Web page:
I'll be honest and say that it's difficult after a week like this to know what books to recommend. Recommending three books from one of the normal categories I pick from seems silly. And I feel very unqualified to recommend books that might help us make sense of everything that's going on right now.
So I'd like to deviate from my normal pattern of recommending three books and recommend just one. Sort of. Maybe you'll see this as a cop out, and maybe it is.
The Pyramid of Books
The book How to Read a Book ends by introducing a concept the authors call the Pyramid of Books, which goes like this:
Of all the books that have been published or ever will be published, 99% of them can, at best, be used for entertainment or information and nothing more. This is the first class of books and it forms the base of the pyramid.
The second class of books are what you would call "good books" and there are probably only a few thousand of these. You recognize them as those books that make you wiser by reading them. Once.
The third and final class of books, at the top of the pyramid, are those that you can read and reread throughout your life and feel like you've never exhausted the wisdom these books stand to impart. There are maybe only a handful of books that can fit this category. Every reading yields more wisdom, yet no amount of rereading could exhuast that wisdom.
Some examples of books that are commonly found at the top of the pyramid are East of Eden, Beloved, On the Road. But the top of the pyramid is different for each of us.
If you have such a book, then my recommendation this week is that you spend time reading it.
One book that sits at the top of the pyramid for me is Zen and the Art of Motorcycle Maintenance by Robert Pirsig. Everytime my understanding of the world is disrupted, I turn back to it and find something I didn't see before.
If you haven't read it, I do highly recommend it. But I also recognize that this book is not for everyone, no book is.
Here are some quotes that stood out to me this round through:
“But to tear down a factory or to revolt against a government or to avoid repair of a motorcycle because it is a system is to attack effects rather than causes; and as long as the attack is upon effects only, no change is possible. The true system, the real system, is our present construction of systematic thought itself, rationality itself, and if a factory is torn down but the rationality which produced it is left standing, then that rationality will simply produce another factory. If a revolution destroys a systematic government, but the systematic patterns of thought that produced that government are left intact, then those patterns will repeat themselves in the succeeding government.”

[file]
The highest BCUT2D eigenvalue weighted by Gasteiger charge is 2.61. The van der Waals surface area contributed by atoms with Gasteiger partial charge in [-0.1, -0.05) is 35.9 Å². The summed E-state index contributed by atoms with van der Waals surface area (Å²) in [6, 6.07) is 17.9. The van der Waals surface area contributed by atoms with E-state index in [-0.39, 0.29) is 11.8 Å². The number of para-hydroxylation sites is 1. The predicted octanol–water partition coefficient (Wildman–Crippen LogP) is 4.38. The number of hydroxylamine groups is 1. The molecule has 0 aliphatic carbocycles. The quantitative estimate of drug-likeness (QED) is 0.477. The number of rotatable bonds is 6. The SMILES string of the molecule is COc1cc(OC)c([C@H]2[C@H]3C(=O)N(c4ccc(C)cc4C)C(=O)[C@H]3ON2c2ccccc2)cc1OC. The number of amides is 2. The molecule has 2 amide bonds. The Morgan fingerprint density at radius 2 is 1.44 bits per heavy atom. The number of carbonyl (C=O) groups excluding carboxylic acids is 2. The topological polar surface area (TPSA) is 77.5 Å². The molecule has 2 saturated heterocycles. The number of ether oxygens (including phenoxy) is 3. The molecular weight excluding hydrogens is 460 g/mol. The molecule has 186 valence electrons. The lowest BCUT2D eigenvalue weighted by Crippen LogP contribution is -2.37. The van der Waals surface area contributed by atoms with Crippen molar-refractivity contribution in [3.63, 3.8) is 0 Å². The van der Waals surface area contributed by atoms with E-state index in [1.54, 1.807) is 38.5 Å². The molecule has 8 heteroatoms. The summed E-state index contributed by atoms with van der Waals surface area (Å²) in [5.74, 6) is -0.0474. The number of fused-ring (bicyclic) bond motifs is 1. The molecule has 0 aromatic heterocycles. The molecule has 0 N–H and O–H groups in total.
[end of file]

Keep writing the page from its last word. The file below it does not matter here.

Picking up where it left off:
“You look at where you're going and where you are and it never makes sense, but then you look back at where you've been and a pattern seems to emerge.”
"I think that if we are going to reform the world, and make it a better place to live in, the way to do it is not with talk about relationships of a political nature, which are inevitably dualistic, full of subjects and objects and their relationship to one another; or with programs full of things for other people to do. I think that kind of approach starts at the end and presumes the end is the beginning. Programs of a political nature are important end products of social quality that can be effective only if the underlying structure of social values is right. The social values are right only if the individual values are right. The place to improve the world is first in one's own heart and head and hands, and then work outwards from there. Other people can talk about how to expand the destiny of mankind. I just want to talk about how to fix a motorcycle. I think that what I have to say has more lasting value."
One of the insights I'm taking away from Pirsig this week is: on some level every book is about people and their humanity. Every author tried to understand something about people and share that insight with everyone. I think that's why I love books so much and why I'm trying to share them with people. I hope that it has lasting value.